I would be curious how you would propose replacing the term “magic” when referring to natural-to-fantasy abilities in way that would catch on not only with writers but also with readers; no offense, but “fantastical ability system” is a bit of a mouthful and I’m not sure about the abbreviation… though the abbreviation part might just be me. It might also be interesting to question whether we even need such a term, since these abilities are natural to the fantasy world. Could we convince authors and readers to simply accept them as part of fantasy, without the need for a particular term? Or are we too tied to reality, ironically, to cease labeling those things that are different in a fantasy reality from things in our own? And is that a good thing or a bad thing? (That’s a bit tangential, but…)

    I definitely do agree as far as “magic” in the common sense being distinct from “magic” in the technical, real-world sense, since fantastical abilities in fantasy are usually an inherent part of the world. There’s little notable about them within the world, as far as actual ability goes; they perhaps ought to be seen more (by characters within the world) as an additional skill like woodworking or gardening; or perhaps even like a language, in the sense that they might be bewildering to someone encountering them for the first time.

    But anyway. Now my brain is really going off in another direction, so probably best for me to leave my rambling there. XD

    Fantasy/dystopian/sci-fi author. Mythology nerd. Worldbuilding enthusiast. Singer. Fan of classic literat

    #142650

    I don’t personally write fantasy or anything with magic, so I’ll leave this to be discussed by those of you who do. Though I do agree that they are not the same thing.

    Even the smallest person can change the course of the future. -JRR Tolkien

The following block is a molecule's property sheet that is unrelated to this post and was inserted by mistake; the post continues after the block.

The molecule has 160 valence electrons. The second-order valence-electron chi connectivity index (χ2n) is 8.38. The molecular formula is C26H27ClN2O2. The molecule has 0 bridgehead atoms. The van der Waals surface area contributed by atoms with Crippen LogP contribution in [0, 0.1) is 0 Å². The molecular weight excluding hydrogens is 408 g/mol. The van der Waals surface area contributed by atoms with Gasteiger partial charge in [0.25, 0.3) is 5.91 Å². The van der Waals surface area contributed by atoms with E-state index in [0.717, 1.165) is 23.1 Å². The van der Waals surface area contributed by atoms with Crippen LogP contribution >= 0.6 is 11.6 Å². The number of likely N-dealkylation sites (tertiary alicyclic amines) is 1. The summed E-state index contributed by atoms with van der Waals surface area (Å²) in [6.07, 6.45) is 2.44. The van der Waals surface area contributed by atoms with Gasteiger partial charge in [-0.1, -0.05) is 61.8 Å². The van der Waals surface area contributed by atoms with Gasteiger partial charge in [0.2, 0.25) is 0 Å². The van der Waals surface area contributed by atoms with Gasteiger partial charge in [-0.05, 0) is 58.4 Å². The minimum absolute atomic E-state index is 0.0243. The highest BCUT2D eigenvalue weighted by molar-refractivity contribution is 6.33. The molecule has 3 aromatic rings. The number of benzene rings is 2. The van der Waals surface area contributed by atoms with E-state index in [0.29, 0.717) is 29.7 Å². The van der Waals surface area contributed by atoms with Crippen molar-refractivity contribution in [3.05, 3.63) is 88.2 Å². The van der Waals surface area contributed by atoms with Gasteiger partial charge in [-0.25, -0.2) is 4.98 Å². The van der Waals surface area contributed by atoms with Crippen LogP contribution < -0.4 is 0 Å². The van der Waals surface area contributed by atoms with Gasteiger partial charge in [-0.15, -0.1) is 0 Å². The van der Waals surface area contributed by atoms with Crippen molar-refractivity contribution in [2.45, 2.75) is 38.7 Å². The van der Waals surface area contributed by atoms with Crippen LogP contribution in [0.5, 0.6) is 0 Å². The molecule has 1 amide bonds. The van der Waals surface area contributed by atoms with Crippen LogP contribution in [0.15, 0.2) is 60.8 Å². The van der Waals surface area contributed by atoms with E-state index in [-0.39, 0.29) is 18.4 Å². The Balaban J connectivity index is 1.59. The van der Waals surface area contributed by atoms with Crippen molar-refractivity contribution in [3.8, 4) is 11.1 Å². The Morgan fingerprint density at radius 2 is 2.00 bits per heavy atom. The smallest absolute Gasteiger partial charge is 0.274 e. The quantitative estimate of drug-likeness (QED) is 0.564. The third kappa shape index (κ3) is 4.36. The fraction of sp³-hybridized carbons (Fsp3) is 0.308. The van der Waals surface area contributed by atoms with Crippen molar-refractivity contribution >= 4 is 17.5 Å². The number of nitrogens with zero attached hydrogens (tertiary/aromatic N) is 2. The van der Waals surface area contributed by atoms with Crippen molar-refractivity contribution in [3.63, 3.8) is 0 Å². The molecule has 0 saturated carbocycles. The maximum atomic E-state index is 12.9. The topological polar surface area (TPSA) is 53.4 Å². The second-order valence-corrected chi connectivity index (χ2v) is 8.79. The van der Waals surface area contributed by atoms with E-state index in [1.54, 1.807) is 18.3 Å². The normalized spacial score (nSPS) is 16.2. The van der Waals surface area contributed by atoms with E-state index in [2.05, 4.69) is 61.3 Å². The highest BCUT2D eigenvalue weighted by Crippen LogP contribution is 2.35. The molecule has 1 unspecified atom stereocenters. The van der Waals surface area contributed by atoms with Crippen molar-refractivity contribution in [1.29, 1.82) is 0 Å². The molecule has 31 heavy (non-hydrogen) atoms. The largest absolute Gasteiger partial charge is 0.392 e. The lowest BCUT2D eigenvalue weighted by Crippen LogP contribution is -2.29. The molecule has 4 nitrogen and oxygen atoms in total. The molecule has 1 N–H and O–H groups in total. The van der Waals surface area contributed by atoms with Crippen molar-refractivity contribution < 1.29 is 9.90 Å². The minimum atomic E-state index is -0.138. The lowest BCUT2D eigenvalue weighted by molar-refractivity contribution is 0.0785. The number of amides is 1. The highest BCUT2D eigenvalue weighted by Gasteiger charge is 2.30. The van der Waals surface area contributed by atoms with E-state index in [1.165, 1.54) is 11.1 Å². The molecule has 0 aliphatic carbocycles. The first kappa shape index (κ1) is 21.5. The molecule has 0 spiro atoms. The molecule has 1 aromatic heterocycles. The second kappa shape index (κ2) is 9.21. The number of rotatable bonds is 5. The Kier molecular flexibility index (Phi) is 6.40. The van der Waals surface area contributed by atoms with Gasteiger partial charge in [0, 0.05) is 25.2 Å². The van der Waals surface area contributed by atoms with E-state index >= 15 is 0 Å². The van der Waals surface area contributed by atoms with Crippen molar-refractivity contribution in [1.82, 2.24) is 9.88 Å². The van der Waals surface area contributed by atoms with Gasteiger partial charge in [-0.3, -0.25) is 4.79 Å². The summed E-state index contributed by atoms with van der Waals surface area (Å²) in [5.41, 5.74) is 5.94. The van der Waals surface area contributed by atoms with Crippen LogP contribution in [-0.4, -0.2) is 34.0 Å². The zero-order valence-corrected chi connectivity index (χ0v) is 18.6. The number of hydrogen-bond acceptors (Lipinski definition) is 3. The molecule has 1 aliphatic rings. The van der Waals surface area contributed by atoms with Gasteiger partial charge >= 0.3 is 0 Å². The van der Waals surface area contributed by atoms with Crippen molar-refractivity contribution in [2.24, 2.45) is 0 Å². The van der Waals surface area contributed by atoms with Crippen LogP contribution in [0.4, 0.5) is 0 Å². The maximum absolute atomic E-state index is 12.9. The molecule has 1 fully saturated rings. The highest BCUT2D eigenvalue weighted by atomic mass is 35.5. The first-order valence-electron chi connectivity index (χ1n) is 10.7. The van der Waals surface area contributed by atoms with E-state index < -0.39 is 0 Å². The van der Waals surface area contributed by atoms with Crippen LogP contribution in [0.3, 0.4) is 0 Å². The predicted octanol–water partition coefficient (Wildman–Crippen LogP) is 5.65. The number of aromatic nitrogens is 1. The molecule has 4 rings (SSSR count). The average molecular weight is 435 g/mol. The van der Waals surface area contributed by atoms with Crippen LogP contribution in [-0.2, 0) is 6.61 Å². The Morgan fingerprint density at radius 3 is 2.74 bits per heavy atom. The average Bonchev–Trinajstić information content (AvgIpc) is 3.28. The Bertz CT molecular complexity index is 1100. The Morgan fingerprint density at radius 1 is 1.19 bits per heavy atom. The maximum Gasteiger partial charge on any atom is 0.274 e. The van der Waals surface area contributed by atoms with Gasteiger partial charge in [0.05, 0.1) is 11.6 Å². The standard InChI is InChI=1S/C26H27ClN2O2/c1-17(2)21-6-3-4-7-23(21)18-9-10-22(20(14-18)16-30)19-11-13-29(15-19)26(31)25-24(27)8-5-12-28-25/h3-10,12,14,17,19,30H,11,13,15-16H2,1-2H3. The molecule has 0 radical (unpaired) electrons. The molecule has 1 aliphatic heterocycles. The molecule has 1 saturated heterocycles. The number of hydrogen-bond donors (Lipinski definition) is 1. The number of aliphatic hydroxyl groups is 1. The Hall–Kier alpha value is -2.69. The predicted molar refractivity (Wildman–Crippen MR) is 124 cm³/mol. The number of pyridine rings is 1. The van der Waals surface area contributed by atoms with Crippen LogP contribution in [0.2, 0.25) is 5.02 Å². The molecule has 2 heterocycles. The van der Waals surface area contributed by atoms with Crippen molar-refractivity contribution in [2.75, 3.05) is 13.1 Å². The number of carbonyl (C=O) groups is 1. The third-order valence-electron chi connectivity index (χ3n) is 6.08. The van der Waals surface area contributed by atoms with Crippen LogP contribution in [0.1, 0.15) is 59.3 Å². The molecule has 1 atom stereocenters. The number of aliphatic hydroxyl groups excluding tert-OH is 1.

#142654
    Joelle Stone
    @joelle-stone

    THANK YOU NOAH

    • This reply was modified 2 weeks, 3 days ago by Joelle Stone.

    "For love is strong as death." -God

    #142659
    Taylor Clogston
    @taylorclogston

    (gah, I wrote an initial post and then a server error had the site down some time before I tried to post)


    @noah-cochran
    I’m a linguistic descriptivist more than a prescriptivist, so I don’t believe it’s right to demand almost everyone else accede to your wishes of how a word’s used in the context of the fantasy genre. All the power to you if you want to start a campaign to “take back” the word magic, just I’m afraid I won’t be joining you =P We have enough miscommunication in the literary sphere as it is.

    Ideologically, I have zero issue with a fantasy book operating on a different theology to our world’s, so I’m afraid I’m not with you there either.

    Finally, I don’t think magic is inherently cheesy, goofy, cringy, or childish, and we’ll just have to chalk that up to differences in taste. Even if it was cheesy, I don’t think silliness or cheesiness preclude literary value. Dickens and Shakespeare were both intensely cheesy, and it’s hard to overstate the literary value of their works.

    I guess we just need to agree to disagree ¯\_(ツ)_/¯

    "...the one with whom he so sought to talk has already interceded for him." -The Master and Margarita